Chapman v. State

Annotate this Case

504 S.W.2d 912 (1974)

Glenn CHAPMAN, Appellant, v. The STATE of Texas, Appellee.

No. 47141.

Court of Criminal Appeals of Texas.

January 30, 1974.

Rehearing Denied February 20, 1974.

*913 F. R. Files, Jr., Tyler, for appellant.

Curtis Owens, Dist. Atty., Tom Tatum, Asst. Dist. Atty., Tyler, Jim D. Vollers, State's Atty., and Buddy Stevens, Asst. State's Atty., Austin, for the State.

OPINION

MORRISON, Judge.

The offense is sale of marihuana; the punishment, twelve and one half (12½) years.

By ground of error number one it is contended the court erred in admitting into evidence State's Exhibit No. 2, an offense report made by the State's witness Maxey. Maxey testified that he came to Tyler to serve undercover, ferreting out narcotics violations, in "the first part of June 1971". On cross-examination he was asked if he had not testified in another case that he came to Tyler in the last part of June 1971. The witness answered, "There was a discrepancy on my part then [at the other trial] because I meant the latter part of May." The date of his arrival in Tyler was important because the offense report was dated June 7, 1971, and related to the events of the day before. It is apparent from the above that this witness was testifying differently from what he had previously stated. This is important because appellant contends that the offense report was not admissible because it only bolstered the witness Maxey's testimony where he had not been impeached as the same is defined in the opinion of this Court in Acker v. State, 421 S.W.2d 398. In that case we had occasion to point out that a rigid cross-examination of a witness would not authorize corroboration, but that if the witness (as the witness in the case at bar) is placed in an attitude of having changed his testimony or having testified differently now from what he had formerly stated then corroboration is authorized. It is clear that State's Exhibit No. 2 corroborated the witness's testimony that the offense occurred in the first part of June 1971.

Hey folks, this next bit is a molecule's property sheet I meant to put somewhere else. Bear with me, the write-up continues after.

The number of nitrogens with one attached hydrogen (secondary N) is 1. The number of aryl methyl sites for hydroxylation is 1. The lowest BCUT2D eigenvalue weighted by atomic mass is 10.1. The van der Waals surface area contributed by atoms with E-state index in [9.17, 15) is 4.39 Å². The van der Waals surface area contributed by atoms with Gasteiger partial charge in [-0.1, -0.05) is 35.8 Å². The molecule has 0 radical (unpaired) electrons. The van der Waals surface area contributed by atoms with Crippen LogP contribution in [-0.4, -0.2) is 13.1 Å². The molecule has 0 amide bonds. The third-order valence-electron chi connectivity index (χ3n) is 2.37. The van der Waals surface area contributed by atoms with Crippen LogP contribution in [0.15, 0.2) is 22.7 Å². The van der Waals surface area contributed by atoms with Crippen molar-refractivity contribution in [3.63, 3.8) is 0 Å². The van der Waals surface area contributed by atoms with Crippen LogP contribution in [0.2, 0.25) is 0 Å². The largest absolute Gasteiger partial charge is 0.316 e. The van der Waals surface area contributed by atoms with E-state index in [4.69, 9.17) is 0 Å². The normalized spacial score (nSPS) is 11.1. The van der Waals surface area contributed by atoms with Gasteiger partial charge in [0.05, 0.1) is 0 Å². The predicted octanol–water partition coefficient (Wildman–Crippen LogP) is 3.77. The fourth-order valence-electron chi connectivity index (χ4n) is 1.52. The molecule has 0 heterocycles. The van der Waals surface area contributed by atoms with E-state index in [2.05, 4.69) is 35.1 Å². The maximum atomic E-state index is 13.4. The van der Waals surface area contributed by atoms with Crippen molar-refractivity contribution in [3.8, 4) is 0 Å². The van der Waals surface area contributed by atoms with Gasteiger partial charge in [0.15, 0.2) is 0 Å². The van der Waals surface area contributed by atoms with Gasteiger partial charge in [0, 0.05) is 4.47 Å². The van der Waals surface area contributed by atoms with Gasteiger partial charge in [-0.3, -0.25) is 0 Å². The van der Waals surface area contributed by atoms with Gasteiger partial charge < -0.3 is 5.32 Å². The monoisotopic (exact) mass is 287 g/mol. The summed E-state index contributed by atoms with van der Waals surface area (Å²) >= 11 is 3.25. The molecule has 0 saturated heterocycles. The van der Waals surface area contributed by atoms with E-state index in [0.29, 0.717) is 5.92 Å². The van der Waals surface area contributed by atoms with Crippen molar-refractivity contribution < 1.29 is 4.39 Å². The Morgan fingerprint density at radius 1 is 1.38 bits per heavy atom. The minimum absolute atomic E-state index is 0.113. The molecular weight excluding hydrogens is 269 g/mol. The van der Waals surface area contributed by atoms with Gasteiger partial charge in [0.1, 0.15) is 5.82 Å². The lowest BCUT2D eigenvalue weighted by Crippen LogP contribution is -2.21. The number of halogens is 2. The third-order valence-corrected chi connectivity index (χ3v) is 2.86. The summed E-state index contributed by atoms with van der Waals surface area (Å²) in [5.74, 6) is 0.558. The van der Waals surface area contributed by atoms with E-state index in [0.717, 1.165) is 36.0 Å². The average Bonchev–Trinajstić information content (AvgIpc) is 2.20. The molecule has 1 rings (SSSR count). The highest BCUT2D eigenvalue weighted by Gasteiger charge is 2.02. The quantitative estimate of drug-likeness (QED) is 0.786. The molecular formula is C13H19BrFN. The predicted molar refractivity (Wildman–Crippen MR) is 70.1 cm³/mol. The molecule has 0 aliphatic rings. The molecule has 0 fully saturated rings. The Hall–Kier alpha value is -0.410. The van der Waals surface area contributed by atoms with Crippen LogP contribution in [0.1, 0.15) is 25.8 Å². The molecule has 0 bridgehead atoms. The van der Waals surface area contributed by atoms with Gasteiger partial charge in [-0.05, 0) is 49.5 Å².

Ground of error number one is overruled.

Ground of error number two contends that the prosecutor commented on appellant's failure to testify. During the trial appellant's counsel had taken the witness Maxey to task for not having learned the names of appellant's companions on the day in question and the make and license of the automobile in which they were seated. In his argument the prosecutor said:

"I hope I have shown that it wasn't really possible, or wasn't really practical *914 to get the names of the other people in that car with the Defendant at the time this sale was made; butdo you remember a question by Buck Files while Maxey was on the stand? He said, `Wasn't so-and-so in that car?' I can't remember the name; but he asked that question. I think you will rememberhe quoted a name, and said, `Wasn't he in that car?' Of course, that is not evidence that this person was in the car; but it kind of leads you to believe that Mr. Files [appellant's counsel] knows or has information as to who was in the car on that particular date. Officer Maxey said they weren't committing any offenses, they were just present. So, if they were committing no offenses why couldn't they testify, why couldn't this particular person testify? Isn't it reasonable to assume that maybe the Defense knows his name and we don't? He could have testified, and I think"

It is clear that until he reached the words "He could have testified, and I think" that the prosecutor was commenting on the knowledge of defense counsel and his failure to call certain witnesses. We do not find from the above that the prosecutor so clearly shifted from his discussion of defense counsel to appellant himself so as to constitute a violation of the statute or reversible error. Art. 38.08, Vernon's Ann. C.C.P. In Lipscomb v. State, 467 S.W.2d 417, we stated that the important factor was "whether the language used was manifestly intended or was of such character that the jury would naturally and necessarily take it to be a comment on his failure to testify." What we said in Lipscomb, supra, is controlling here.

Ground of error number two is overruled.

Ground of error number three related to the alleged refusal of the court to allow appellant to take the deposition of the witness Maxey prior to trial. The application alleged that Maxey had refused to talk to counsel. In the record we find an application to take such deposition and the court's order setting a hearing on such application together with counsel's testimony given at such hearing.

The court expressed the view that a conference with the witness plus a copy of all statements in the hand of the prosecutor (which had been offered by the prosecutor) might serve appellant's purpose. The court concluded by saying that his ruling was subject to reconsideration in the event the witness was not made available to defense counsel. No further relief was prayed for. Appellant has made no showing that he was injured by the above ruling. McCrea v. State, 494 S.W.2d 821.

Finding no reversible error, the judgment is affirmed.